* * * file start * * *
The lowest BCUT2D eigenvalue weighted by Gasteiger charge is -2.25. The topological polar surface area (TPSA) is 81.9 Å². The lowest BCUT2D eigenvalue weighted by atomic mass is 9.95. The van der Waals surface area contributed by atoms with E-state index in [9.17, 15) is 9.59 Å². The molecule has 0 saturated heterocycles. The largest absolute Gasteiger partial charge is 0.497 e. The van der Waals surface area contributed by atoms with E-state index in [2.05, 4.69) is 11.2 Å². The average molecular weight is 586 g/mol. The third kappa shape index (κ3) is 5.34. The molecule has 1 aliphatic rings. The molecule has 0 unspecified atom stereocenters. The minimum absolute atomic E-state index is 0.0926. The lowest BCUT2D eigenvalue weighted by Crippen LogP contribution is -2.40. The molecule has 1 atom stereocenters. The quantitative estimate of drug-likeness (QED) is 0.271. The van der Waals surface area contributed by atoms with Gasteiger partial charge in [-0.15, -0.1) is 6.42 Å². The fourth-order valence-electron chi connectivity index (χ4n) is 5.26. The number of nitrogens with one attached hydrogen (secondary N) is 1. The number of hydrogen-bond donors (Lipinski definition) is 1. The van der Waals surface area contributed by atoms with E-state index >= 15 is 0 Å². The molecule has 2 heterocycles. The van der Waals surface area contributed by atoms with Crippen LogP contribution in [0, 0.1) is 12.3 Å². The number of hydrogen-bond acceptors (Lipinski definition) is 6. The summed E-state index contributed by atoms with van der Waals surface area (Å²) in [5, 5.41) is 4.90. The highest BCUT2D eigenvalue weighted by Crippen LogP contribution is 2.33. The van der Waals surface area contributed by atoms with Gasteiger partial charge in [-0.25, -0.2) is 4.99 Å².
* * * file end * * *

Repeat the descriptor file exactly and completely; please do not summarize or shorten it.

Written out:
The lowest BCUT2D eigenvalue weighted by Gasteiger charge is -2.25. The topological polar surface area (TPSA) is 81.9 Å². The lowest BCUT2D eigenvalue weighted by atomic mass is 9.95. The van der Waals surface area contributed by atoms with E-state index in [9.17, 15) is 9.59 Å². The molecule has 0 saturated heterocycles. The largest absolute Gasteiger partial charge is 0.497 e. The van der Waals surface area contributed by atoms with E-state index in [2.05, 4.69) is 11.2 Å². The average molecular weight is 586 g/mol. The third kappa shape index (κ3) is 5.34. The molecule has 1 aliphatic rings. The molecule has 0 unspecified atom stereocenters. The minimum absolute atomic E-state index is 0.0926. The lowest BCUT2D eigenvalue weighted by Crippen LogP contribution is -2.40. The molecule has 1 atom stereocenters. The quantitative estimate of drug-likeness (QED) is 0.271. The van der Waals surface area contributed by atoms with Gasteiger partial charge in [-0.15, -0.1) is 6.42 Å². The fourth-order valence-electron chi connectivity index (χ4n) is 5.26. The number of nitrogens with one attached hydrogen (secondary N) is 1. The number of hydrogen-bond donors (Lipinski definition) is 1. The van der Waals surface area contributed by atoms with E-state index >= 15 is 0 Å². The molecule has 2 heterocycles. The van der Waals surface area contributed by atoms with Crippen LogP contribution in [0, 0.1) is 12.3 Å². The number of hydrogen-bond acceptors (Lipinski definition) is 6. The summed E-state index contributed by atoms with van der Waals surface area (Å²) in [5, 5.41) is 4.90. The highest BCUT2D eigenvalue weighted by Crippen LogP contribution is 2.33. The van der Waals surface area contributed by atoms with Gasteiger partial charge in [-0.25, -0.2) is 4.99 Å².